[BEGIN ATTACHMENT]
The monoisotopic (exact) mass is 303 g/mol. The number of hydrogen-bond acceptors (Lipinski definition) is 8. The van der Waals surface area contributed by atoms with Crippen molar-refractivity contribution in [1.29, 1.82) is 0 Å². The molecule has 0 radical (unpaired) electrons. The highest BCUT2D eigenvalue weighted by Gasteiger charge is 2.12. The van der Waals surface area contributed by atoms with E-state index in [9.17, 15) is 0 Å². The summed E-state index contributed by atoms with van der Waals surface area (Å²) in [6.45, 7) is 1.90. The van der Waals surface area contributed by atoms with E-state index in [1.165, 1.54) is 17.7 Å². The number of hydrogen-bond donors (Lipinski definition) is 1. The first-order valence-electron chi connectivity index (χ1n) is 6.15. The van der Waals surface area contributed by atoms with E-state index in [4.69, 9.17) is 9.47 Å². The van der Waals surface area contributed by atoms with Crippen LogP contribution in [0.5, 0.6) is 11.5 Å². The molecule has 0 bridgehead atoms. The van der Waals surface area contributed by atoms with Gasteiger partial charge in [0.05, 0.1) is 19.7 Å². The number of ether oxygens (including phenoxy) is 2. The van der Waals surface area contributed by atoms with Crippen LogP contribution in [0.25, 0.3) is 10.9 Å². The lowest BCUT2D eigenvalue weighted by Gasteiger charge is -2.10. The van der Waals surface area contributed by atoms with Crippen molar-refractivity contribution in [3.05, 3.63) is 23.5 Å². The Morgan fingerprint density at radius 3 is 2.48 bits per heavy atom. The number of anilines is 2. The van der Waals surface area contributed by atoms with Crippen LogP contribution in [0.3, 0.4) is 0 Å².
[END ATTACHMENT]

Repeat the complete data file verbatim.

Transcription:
The monoisotopic (exact) mass is 303 g/mol. The number of hydrogen-bond acceptors (Lipinski definition) is 8. The van der Waals surface area contributed by atoms with Crippen molar-refractivity contribution in [1.29, 1.82) is 0 Å². The molecule has 0 radical (unpaired) electrons. The highest BCUT2D eigenvalue weighted by Gasteiger charge is 2.12. The van der Waals surface area contributed by atoms with E-state index in [9.17, 15) is 0 Å². The summed E-state index contributed by atoms with van der Waals surface area (Å²) in [6.45, 7) is 1.90. The van der Waals surface area contributed by atoms with E-state index in [1.165, 1.54) is 17.7 Å². The number of hydrogen-bond donors (Lipinski definition) is 1. The first-order valence-electron chi connectivity index (χ1n) is 6.15. The van der Waals surface area contributed by atoms with E-state index in [4.69, 9.17) is 9.47 Å². The van der Waals surface area contributed by atoms with Crippen LogP contribution in [0.5, 0.6) is 11.5 Å². The molecule has 0 bridgehead atoms. The van der Waals surface area contributed by atoms with Gasteiger partial charge in [0.05, 0.1) is 19.7 Å². The number of ether oxygens (including phenoxy) is 2. The van der Waals surface area contributed by atoms with Crippen LogP contribution in [0.25, 0.3) is 10.9 Å². The lowest BCUT2D eigenvalue weighted by Gasteiger charge is -2.10. The van der Waals surface area contributed by atoms with Crippen molar-refractivity contribution in [3.05, 3.63) is 23.5 Å². The Morgan fingerprint density at radius 3 is 2.48 bits per heavy atom. The number of anilines is 2. The van der Waals surface area contributed by atoms with Crippen LogP contribution in [0.3, 0.4) is 0 Å².